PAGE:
Renewables Integration into Egypt’s Energy Portfolio

Last June 5 to 10, 2014, Psychology Volunteers on Bikes External Relations Officer Monica Manluluyo attended the 2014 International Student Conference on Environment and Sustainability. The 6-day conference was held in Tongji University, Shanghai, China where experts on environment, energy, urban development and economy discussed regional and global ecological civilization and green development in the new age together with participants around the world.

72637_670143619676343_1637488689_nAhmed Aly is a student of Technische Universitat Berlin and was an awardee of the Friedrich-Ebert-Stiftung (FES) scholarship for the 2014 International Student Conference on Environment and Sustainability (ISCES). He talked about Diversifying Egypt’s energy portfolio – options for renewable during the 2014 ISCES: Symposium on Energy Transition and Climate Change held last June 5, 2014 at Tongji University, Shanghai, China.

Egypt has an installed electric capacity of 30GW and an annual generation of 160TWh. Ten (10%) percent of their annual generated electricity comes from renewable sources; 3GW from Hydropower, 550 MW from Wind, and 20 MW from Solar. Generation plants and T&D grids are state owned and operated, so electricity is significantly subsidized. However, since 2013, there have been frequent power outages of up to 2 hours a day.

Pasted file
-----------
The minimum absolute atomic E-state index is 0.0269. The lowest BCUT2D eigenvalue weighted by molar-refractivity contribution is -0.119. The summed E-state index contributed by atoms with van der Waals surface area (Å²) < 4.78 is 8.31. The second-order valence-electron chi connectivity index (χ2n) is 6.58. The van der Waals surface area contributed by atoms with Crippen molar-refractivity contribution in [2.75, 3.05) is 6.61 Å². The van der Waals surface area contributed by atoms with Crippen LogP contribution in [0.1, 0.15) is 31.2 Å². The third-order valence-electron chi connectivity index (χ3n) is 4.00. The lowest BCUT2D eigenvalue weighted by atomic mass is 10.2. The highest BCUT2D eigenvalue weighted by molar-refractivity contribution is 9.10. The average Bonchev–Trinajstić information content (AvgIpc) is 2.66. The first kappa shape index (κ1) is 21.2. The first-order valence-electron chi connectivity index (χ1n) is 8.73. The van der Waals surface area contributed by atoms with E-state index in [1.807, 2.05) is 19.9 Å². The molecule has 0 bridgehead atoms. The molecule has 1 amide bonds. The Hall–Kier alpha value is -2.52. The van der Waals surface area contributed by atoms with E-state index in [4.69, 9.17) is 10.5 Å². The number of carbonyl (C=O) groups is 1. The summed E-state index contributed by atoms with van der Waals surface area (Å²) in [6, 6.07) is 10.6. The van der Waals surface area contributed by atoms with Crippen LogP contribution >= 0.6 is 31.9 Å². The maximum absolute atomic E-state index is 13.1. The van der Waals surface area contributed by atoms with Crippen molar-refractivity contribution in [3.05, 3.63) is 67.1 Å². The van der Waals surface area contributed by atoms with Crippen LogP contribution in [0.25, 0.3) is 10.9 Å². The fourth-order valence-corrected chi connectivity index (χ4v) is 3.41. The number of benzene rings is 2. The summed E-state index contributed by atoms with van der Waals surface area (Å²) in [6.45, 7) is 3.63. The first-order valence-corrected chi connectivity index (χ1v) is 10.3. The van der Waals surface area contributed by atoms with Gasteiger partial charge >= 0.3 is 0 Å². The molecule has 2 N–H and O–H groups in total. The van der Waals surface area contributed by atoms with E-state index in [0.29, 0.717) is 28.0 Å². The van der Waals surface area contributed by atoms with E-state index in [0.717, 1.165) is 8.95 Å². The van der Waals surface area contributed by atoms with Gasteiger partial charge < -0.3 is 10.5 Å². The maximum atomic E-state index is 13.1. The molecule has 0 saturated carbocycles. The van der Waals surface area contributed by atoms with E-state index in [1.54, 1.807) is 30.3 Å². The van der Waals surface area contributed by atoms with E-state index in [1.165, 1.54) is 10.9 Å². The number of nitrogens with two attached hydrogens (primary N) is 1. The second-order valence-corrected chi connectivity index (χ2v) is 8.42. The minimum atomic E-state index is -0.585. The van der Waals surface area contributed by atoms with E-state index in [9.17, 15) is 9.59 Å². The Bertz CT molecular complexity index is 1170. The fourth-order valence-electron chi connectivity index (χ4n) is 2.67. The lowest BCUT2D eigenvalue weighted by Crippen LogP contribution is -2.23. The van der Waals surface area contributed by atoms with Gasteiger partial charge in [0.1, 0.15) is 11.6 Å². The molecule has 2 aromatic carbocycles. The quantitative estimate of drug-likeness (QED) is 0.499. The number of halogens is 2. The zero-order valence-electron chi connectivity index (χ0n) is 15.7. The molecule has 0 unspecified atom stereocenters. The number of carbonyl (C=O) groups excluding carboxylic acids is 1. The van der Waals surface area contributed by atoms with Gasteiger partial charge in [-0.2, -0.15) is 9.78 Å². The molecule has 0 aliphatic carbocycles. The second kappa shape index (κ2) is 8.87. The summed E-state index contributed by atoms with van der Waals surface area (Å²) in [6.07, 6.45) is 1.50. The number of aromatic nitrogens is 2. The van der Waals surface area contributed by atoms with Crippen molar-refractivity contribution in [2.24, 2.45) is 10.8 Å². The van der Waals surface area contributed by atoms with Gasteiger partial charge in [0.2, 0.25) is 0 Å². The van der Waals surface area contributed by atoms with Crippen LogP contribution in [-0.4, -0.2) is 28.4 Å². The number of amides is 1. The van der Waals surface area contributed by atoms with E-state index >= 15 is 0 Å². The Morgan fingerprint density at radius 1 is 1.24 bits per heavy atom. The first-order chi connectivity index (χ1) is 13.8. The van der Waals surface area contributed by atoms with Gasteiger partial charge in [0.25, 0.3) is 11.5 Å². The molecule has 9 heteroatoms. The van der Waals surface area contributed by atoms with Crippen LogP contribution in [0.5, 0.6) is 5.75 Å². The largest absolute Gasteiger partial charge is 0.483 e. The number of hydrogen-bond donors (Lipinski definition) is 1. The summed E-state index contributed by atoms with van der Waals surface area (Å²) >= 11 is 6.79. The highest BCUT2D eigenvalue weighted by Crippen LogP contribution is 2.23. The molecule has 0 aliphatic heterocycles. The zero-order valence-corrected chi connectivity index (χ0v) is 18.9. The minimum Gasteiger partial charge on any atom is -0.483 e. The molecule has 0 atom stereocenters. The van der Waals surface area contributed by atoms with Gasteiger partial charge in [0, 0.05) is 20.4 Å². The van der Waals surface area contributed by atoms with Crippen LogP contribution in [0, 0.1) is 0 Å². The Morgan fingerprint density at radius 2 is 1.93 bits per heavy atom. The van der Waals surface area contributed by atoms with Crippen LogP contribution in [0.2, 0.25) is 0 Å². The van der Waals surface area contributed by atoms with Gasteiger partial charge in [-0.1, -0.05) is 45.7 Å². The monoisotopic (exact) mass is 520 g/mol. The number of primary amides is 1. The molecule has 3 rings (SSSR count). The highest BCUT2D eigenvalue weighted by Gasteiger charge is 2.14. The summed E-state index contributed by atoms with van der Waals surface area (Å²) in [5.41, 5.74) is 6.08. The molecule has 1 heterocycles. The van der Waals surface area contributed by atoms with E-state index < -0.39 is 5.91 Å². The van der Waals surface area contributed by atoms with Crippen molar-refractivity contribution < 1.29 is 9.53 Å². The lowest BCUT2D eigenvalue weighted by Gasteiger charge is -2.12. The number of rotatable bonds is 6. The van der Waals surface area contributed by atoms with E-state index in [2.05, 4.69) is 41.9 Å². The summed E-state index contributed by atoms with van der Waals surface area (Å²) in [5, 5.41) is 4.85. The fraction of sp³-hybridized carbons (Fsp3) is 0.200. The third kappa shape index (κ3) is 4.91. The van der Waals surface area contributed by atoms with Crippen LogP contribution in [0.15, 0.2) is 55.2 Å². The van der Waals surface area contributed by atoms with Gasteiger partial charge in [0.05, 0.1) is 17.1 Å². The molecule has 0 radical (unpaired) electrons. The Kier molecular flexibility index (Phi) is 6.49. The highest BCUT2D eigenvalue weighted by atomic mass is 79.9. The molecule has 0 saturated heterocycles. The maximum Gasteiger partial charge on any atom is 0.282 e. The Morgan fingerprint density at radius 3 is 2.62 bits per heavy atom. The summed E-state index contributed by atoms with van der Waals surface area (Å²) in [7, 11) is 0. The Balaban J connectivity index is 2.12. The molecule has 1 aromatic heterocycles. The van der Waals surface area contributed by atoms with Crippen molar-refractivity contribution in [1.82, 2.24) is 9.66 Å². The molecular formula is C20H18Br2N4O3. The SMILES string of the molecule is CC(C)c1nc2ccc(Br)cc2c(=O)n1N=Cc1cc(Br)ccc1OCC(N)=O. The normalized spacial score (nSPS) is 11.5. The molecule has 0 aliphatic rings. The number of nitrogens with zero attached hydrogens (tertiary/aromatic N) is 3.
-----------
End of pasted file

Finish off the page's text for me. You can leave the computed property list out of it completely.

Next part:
To confront the crisis that Egypt is facing, the country’s official plans include conventional, coal-fired, nuclear and renewable power plants. As of 2013, fossil fuel consumption reached 30 million tonnes of oil equivalent (mtoe). By 2020, there is an expected 3-5GW producing coal-fired plant, a 5GW nuclear plant in El-Dabaa and 20% shares of renewable energy. Both coal-fired and nuclear power plants are dirty sources of energy, but to solve the electric problems that the country is facing, they are willing to install these plants.

Renewable sources of energy are included in Egypt’s power plant portfolio with the aim of – simultaneously optimizing capacity expansion and unity commitment of Renewable Energy and conventional power generation technologies.

The bottom line is, the power plant portfolio aims to maintain energy security (minimizing the frequency of blackouts) and ensure a ‘bit cleaner future’ for the children.